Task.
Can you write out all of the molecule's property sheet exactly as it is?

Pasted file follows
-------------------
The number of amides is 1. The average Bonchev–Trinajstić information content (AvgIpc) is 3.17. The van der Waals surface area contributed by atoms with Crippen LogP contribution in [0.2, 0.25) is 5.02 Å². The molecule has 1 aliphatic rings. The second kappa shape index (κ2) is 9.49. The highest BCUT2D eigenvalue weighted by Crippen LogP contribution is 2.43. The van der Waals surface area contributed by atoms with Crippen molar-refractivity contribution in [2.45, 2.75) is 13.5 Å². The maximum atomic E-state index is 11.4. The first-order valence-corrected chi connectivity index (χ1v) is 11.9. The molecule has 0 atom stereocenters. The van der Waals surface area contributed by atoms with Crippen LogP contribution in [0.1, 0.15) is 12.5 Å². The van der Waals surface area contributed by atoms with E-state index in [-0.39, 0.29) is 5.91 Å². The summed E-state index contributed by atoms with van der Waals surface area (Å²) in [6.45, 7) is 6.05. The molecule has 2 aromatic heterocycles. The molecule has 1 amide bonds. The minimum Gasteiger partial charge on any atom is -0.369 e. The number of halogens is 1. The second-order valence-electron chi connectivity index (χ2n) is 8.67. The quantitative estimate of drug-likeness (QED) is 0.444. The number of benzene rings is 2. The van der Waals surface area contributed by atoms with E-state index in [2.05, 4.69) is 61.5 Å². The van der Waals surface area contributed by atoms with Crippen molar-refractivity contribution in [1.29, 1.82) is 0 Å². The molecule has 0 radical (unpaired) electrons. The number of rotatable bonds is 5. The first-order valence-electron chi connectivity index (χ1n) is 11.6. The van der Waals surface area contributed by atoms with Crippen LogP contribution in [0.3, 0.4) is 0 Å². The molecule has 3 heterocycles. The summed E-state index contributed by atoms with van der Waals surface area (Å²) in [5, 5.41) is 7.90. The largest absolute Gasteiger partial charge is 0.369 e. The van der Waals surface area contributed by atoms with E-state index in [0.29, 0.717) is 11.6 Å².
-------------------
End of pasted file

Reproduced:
The number of amides is 1. The average Bonchev–Trinajstić information content (AvgIpc) is 3.17. The van der Waals surface area contributed by atoms with Crippen LogP contribution in [0.2, 0.25) is 5.02 Å². The molecule has 1 aliphatic rings. The second kappa shape index (κ2) is 9.49. The highest BCUT2D eigenvalue weighted by Crippen LogP contribution is 2.43. The van der Waals surface area contributed by atoms with Crippen molar-refractivity contribution in [2.45, 2.75) is 13.5 Å². The maximum atomic E-state index is 11.4. The first-order valence-corrected chi connectivity index (χ1v) is 11.9. The molecule has 0 atom stereocenters. The van der Waals surface area contributed by atoms with Crippen LogP contribution in [0.1, 0.15) is 12.5 Å². The van der Waals surface area contributed by atoms with E-state index in [-0.39, 0.29) is 5.91 Å². The summed E-state index contributed by atoms with van der Waals surface area (Å²) in [6.45, 7) is 6.05. The molecule has 2 aromatic heterocycles. The molecule has 1 amide bonds. The minimum Gasteiger partial charge on any atom is -0.369 e. The number of halogens is 1. The second-order valence-electron chi connectivity index (χ2n) is 8.67. The quantitative estimate of drug-likeness (QED) is 0.444. The number of benzene rings is 2. The van der Waals surface area contributed by atoms with E-state index in [2.05, 4.69) is 61.5 Å². The van der Waals surface area contributed by atoms with Crippen molar-refractivity contribution in [1.29, 1.82) is 0 Å². The molecule has 0 radical (unpaired) electrons. The number of rotatable bonds is 5. The first-order valence-electron chi connectivity index (χ1n) is 11.6. The van der Waals surface area contributed by atoms with Crippen LogP contribution in [0.3, 0.4) is 0 Å². The molecule has 3 heterocycles. The summed E-state index contributed by atoms with van der Waals surface area (Å²) in [5, 5.41) is 7.90. The largest absolute Gasteiger partial charge is 0.369 e. The van der Waals surface area contributed by atoms with E-state index in [0.29, 0.717) is 11.6 Å².